Once upon a time, there was a small, isolated town which was well-known for its Oracle, who spoke rarely but was always, invariably, perfectly, accurate. The townspeople were proud of their Oracle, and it was a point of pride with them to always do what she said.
One summer, the town’s bridge, their only link to the outside world, became damaged and unusable, and they had to decide what to do about it.
One group of townspeople thought they should tear down the damaged bridge and start completely over. “Surely,” they said, “the Oracle wants us to make a new, more stable and well-grounded bridge. It’s the only thing that makes sense.”
The other group of townspeople disagreed. They thought the bridge’s foundations were good, and it should merely be repaired. “Surely she wants us to repair the old bridge,” they said, “we can do it well. Building an entirely new bridge will take weeks and all kinds of money we could better spend repairing our city walls or supporting the poor. Repairs are the only thing that makes sense.”
As they were arguing, the Oracle came out from her home and spoke to them. “Don’t do anything about the bridge until at least one month from now,” she told them, and went back inside.
The townspeople were disappointed. And to be honest, they were a little angry. Obviously, the bridge needed to be either repaired or replaced! “How could she not see that?” they wondered.
Some of the townspeople began to question the Oracle entirely. Telling them to leave the bridge alone for a whole month—so nobody outside the village could come in and none of them could leave—seemed so utterly ridiculous that they lost their faith in her entirely.
Others of the townspeople didn’t want to give up on the Oracle, but they didn’t want to give up on their opinions either.
So, some insisted that repairing the bridge was precisely what the Oracle had meant by waiting until next month; she didn’t really mean literally wait until next month, she meant “Repair it now, and see how it is holding up a month from now”.
Others insisted that what she meant by “don’t do anything until a month from now” was “It will take you a month to get the bridge entirely rebuilt.” They were certain the only way to obey what the Oracle surely must have meant was to start rebuilding the bridge.
The debate raged and raged. Eventually they held a vote, and one group won. It doesn’t really matter which group it was, in the end, except to say that the town soon had a functional bridge connecting them to the outside world. It was standing strong less than a month later when marauders crossed the bridge and utterly destroyed the town.
The moral of the story is:
It doesn’t matter how smart you are or how logical your reasons are—they are still just the opinions of a mortal human being living within a culture. They are not the gospel. They are not truth.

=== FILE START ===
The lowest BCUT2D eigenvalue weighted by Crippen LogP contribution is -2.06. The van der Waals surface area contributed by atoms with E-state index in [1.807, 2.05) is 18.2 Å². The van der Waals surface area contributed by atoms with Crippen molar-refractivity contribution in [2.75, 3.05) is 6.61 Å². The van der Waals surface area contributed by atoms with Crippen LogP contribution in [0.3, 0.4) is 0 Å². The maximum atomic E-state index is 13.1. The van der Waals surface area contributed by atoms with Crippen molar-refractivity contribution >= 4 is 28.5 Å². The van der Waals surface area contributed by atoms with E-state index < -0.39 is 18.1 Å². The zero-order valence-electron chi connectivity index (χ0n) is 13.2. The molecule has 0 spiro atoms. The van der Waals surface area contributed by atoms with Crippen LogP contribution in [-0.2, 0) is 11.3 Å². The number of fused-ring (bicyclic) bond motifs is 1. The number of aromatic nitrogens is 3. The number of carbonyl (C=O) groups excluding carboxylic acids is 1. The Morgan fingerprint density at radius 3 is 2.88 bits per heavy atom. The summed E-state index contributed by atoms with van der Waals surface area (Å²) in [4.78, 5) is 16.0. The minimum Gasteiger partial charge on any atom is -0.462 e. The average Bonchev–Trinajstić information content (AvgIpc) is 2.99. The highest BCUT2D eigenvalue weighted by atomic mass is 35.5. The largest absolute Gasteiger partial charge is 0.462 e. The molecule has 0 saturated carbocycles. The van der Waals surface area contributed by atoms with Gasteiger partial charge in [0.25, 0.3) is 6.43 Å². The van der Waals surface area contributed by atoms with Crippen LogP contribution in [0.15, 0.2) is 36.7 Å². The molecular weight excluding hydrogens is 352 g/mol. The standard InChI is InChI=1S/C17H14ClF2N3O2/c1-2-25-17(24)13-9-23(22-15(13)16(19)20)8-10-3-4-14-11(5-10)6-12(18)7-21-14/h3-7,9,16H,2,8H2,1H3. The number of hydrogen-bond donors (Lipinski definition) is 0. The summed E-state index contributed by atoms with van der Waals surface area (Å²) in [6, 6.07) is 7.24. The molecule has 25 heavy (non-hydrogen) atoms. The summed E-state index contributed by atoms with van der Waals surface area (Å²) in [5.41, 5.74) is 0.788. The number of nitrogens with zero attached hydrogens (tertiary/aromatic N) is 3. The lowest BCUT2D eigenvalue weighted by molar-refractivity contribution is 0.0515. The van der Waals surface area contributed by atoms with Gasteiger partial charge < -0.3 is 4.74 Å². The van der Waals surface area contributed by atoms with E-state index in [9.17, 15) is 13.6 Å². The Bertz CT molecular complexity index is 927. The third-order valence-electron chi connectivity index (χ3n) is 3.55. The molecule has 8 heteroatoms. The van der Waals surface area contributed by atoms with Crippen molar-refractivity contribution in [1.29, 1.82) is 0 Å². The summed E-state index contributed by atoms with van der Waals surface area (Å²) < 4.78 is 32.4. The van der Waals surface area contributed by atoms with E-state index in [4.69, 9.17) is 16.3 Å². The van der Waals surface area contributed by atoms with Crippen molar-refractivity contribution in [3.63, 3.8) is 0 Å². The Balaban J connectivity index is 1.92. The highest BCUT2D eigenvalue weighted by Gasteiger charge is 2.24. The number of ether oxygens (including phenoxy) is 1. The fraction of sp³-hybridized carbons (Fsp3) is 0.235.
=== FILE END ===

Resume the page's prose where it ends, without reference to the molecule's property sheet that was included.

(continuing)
The townspeople in the story faced a choice between the political opinion they had developed and the advice of the living oracle of an all-knowing god. Their own prior opinions were more important to them than the counsel of the oracle, and those opinions led to their destruction.
We, as members of the Church, have an oracle of our own in the form of the prophet and the Presiding Councils. We also have our own opinions about what to do about social problems, based on our political or social allegiances and our own best thinking. We tend to be a sincere, educated, thoughtful people, but still …There are things we don’t know. We aren’t Oracles, or prophets, or gods. We’re just people.
We can’t tell the future.
But God can. And He has sent us prophets precisely so he can tell us the things we need to know that we won’t be able to figure out on our own.
Like if enemies we don’t know about will use our bridge to destroy us. Or if a particular law that seems perfect will actually lead to trouble down the road. Or if a habit or behavior that everyone thinks is fine will actually do us harm. Or even if something we’re afraid of won’t actually be as bad as we think and we don’t need to spend energy on it.
God knows the answers to every challenge we face as a society, and he tells his prophets the things we need to know at any given time. They can warn us when our best thinking and the best thinking of our experts and opinion leaders is missing something.
The point is, prophets speak when they need to, when without their guidance we would go the wrong way or do the wrong thing. That means many (if not most) of their guidance will seem strange, misinformed, out-of-date, or an over- or under-reaction. Precisely because they are needed most when our society is in most danger of going the wrong direction, the prophets’ words are highly likely to contradict our best opinions and convictions.
The question is what we do once the prophets challenge an opinion or belief we have become convinced of.
In this story, the Oracle knew something the townspeople didn’t know—that the bridge was actually going to lead to their destruction. The town wasn’t destroyed just because the people didn’t know the marauders were coming. It was destroyed because when they were told that their opinions were wrong, they refused to accept it. They loved their prior opinions more than they loved the words of their Oracle.
Likewise, our prophets know more than we do, and more than our favorite opinion leaders know, and more than news reporters know, and more than bloggers know, and more than our most trusted politician knows, and more than everything we have ever read on Facebook and Twitter. And we don’t have to take this on faith—God himself will reveal it to us in our minds and our hearts if we ask him.
So what do we do when we have developed an opinion that seems clear and obvious and unassailable, but the prophets say something that contradicts or undermines that opinion?
In that case, it is not the prophets that we should question.